Appellants alleged that if Cara had been made aware that the horse could suddenly, on its own initiative, go from a walk to a faster gait, she would not have leased the horse. Further, appellants alleged that Bar-B had actual or constructive knowledge that horses move from a stand still or walk without notice, that inexperienced riders such as Cara do not have control over the horses they are riding and are therefore subject to increased risk of injury if unsupervised, that Cara had inadequate supervision, and that had the child been adequately supervised, the incident would not have occurred.
Bar-B moved for summary judgment, asserting, inter alia, that it was immunized from liability by section 773.01 et seq., Florida Statutes (1993), relating to equine activities, and that Cara had expressly assumed the risk of injury and consented to same by signing the release form which specifically stated:
In consideration for permission granted to me to ride stock leased by the Bar- B-Ranch, on their premises or elsewhere, I hereby, for myself, my heirs, administrators, and assigns, release, remise, and discharge the Riding Safely, Inc. owners and operators of the Bar-B-Ranch, and their agents and employees, of and from all claims, demands, actions and injuries, sustained to my person and/or property as a result of any act(s), omission(s), and/or negligence, of Riding Safely, Inc. the owners and operators of Bar-B-Ranch, and their agents and employees, while riding stock leased by the Bar-B-Ranch, on the premises of the Bar-B-Ranch or elsewhere.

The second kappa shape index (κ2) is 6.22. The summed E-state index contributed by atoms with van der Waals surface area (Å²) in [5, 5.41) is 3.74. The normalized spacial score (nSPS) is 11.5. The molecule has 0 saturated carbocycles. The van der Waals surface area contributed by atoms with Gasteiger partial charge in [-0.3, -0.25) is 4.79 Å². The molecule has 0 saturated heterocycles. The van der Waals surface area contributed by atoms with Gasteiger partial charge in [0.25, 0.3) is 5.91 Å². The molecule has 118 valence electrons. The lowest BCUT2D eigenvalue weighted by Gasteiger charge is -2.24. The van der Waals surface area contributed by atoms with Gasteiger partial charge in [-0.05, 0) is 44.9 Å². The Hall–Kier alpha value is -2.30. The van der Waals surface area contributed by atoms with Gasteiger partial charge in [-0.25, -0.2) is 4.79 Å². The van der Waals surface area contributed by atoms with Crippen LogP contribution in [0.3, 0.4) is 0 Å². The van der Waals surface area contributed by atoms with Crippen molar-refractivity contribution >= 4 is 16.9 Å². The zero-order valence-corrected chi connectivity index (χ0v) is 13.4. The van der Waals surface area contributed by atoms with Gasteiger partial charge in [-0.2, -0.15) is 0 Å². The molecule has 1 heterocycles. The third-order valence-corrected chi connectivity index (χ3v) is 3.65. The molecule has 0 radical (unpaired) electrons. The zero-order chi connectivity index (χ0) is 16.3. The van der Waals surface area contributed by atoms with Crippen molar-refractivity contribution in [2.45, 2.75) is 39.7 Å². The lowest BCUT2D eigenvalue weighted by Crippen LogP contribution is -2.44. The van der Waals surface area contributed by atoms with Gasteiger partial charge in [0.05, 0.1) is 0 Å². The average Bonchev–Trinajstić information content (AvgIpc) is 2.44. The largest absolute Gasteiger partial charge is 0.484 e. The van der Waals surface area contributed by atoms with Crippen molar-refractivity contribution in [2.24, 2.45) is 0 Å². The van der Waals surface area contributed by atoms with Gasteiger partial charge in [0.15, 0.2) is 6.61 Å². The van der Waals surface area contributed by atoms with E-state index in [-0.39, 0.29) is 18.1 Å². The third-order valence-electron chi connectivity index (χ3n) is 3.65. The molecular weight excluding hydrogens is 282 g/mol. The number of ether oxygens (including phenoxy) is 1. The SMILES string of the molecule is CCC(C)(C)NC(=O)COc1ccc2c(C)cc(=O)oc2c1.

I am aware of the risks and dangers involved in horseback riding and that unanticipated and unexpected dangers may arise, and I assume all risks of injury to my person and property that may be sustained as a result.
I represent and certify that I am of age and if I am under the age of 18 years old, I represent and certify that I have the permission of my parents and/or guardian to rent and ride stock leased by the Bar-B-Ranch, and that they have full knowledge thereof.
I further agree to take full responsibility of stock while entrusted to me. I understand that there is no running of the horses, only walk and trot ...